I am suspicious of any approach to jazz that consistently disregards (or actually scorns) the enjoyment of the listener. Strange to say, many opinion leaders in jazz don’t have “listener enjoyment” on their list of key criteria for a good jazz record. In fact, there are some who actually think that a jazz record is all the better, the less it is enjoyed. (This latter viewpoint is slowly losing credibility in the jazz world, but the operative word here is “slowly.”)
Blue Note never had this problem. Blue Note was willing to stretch the ears of its fans, but it didn’t insult them. A fan could buy a half-dozen Blue Note LPs at random, and be assured that listening to them would mostly be a pleasurable experience. As a result, a lot of Blue Note music got significant airplay, and some songs even became hits.
Think about that for a second. Acoustic jazz instrumentals played by world class players that climb the charts? No you don’t see that very much these days. Then again, there aren’t many labels like Blue Note around any more.
(4) Don’t get caught up in the quest for glamor—jazz is not a beauty contest
I have noted elsewhere that good looks seem to play a disproportionate role in determining who gets a record contract these days. This was always true to some degree in the world of pop music, but didn't become a major problem until the rise of music videos. Then the infection even spread to jazz—which had been mostly immune to this way of evaluating "talent"—and over the last ten years it has become so pronounced that it is almost laughable.
Somebody should tell the music industry moguls that people still “listen” to music, and that the song on the radio doesn’t sound any better if it's Britney and not Ella. More to the point, the overall impact of this approach is a dumbing down of jazz (and other forms of music), the promotion of acts without career staying power, and the gradual distrust of the fan base—who are smart enough to understand what is going on. After all, if the record label doesn’t care enough to promote the best talent, why should the fan care enough to buy the CD. And if some jazz fan wants to ogle attractive bodies, the Sports Illustrated swimsuit issue costs about half of the going rate for a compact disk.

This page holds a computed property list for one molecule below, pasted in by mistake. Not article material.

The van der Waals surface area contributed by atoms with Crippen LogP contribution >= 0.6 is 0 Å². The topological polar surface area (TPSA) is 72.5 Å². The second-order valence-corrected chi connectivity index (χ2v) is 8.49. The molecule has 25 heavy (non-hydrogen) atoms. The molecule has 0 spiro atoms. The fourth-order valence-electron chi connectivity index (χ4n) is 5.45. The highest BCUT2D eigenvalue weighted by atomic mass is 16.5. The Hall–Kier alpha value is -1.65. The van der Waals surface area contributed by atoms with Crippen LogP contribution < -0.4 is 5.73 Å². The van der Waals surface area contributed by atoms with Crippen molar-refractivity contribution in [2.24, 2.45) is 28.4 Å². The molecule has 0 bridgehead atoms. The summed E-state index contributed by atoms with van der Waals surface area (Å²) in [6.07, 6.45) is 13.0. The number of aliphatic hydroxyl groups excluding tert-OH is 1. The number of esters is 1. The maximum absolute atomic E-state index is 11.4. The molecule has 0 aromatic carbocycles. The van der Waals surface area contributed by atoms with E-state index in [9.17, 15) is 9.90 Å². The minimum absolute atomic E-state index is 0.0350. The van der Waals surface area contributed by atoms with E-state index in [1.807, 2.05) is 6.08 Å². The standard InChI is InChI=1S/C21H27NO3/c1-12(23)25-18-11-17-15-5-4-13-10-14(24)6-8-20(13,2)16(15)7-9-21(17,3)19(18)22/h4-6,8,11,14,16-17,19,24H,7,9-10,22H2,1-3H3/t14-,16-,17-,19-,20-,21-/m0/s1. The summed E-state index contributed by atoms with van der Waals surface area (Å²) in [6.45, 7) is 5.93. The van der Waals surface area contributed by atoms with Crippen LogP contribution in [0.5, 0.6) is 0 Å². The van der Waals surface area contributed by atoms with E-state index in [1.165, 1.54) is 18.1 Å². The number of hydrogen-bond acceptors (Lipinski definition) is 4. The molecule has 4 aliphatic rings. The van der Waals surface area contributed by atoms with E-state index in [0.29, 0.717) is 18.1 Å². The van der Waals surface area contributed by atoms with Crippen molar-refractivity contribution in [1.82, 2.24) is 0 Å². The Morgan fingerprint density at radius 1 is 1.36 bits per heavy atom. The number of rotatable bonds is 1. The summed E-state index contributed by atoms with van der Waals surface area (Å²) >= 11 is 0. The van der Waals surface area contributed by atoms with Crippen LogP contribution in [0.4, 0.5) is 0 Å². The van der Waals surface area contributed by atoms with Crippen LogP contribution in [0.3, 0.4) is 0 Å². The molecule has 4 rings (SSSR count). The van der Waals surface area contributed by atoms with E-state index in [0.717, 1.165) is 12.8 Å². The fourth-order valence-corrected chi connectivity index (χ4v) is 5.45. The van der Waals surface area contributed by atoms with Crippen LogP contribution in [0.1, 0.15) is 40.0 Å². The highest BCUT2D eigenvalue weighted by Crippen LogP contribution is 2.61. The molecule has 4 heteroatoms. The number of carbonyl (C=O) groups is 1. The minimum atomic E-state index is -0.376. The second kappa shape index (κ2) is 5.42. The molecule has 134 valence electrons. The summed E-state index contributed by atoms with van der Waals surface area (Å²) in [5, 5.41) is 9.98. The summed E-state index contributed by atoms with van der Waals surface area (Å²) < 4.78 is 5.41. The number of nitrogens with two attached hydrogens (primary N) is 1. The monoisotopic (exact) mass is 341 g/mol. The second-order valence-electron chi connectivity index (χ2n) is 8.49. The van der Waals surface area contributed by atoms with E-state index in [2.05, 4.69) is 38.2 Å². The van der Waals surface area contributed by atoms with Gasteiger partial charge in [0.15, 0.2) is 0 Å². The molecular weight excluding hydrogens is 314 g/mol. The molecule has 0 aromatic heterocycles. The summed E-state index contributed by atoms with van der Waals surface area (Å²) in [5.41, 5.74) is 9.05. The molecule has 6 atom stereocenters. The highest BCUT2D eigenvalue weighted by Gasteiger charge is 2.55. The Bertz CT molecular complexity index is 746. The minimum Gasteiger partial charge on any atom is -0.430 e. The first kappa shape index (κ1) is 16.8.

Blue Note was, of course, the anti-glamor label during its heyday. Fashion models rarely found their way on to a Blue Note LP cover. Instead fans got to ogle hot, sweaty musicians. Heck, you hardly even got a color photo (those four-color separations cost money, folks). But no one complained. You didn't want to see those guys in high-def anyway. Get real . . . jazz fans knew that Hank Mobley didn’t look like Montgomery Clift. So what? (to borrow a useful jazz phrase).
When jazz artists start looking like Montgomery Cllift, then you need to start worrying. I think we need to start worrying.
(5) Earn the loyalty of your customers
Have you every purchased a recording without knowing anything about the artist—but just because you had so much trust in the values and integrity of the label? I have too. But not as often as I once did.
Only a few labels generate that type of loyalty. In my case, I can think of releases that I purchased from Blue Note, ECM, Folkways, Deutsche Grammophon, Arhoolie, and a few other companies . . . based solely on my confidence in the people running them, and their commitment to the music.
Loyalty of this sort requires a number of ingredients. But Blue Note had them all: musicianship, audio quality, creativity, a larger vision, a respect for the intelligence of its audience, etc. The type of goodwill this builds is incalculable, and this is why the Blue Note catalog continues to sell well even when the records are a half-century old. It’s funny how the labels that are so focused on maximizing the sale of records this week, this month, never make it to the half-century mark. There is a lesson in that.
Okay, go back to the birthday party. Have a drink; eat some cake. Let's sing a song in syncopated time for Blue Note, and wish the label 70 more prosperous years. But let's also remember the reasons why this label got to a venerable age in the first place. They haven't aged at all.
This is blog article was posted by Ted Gioia.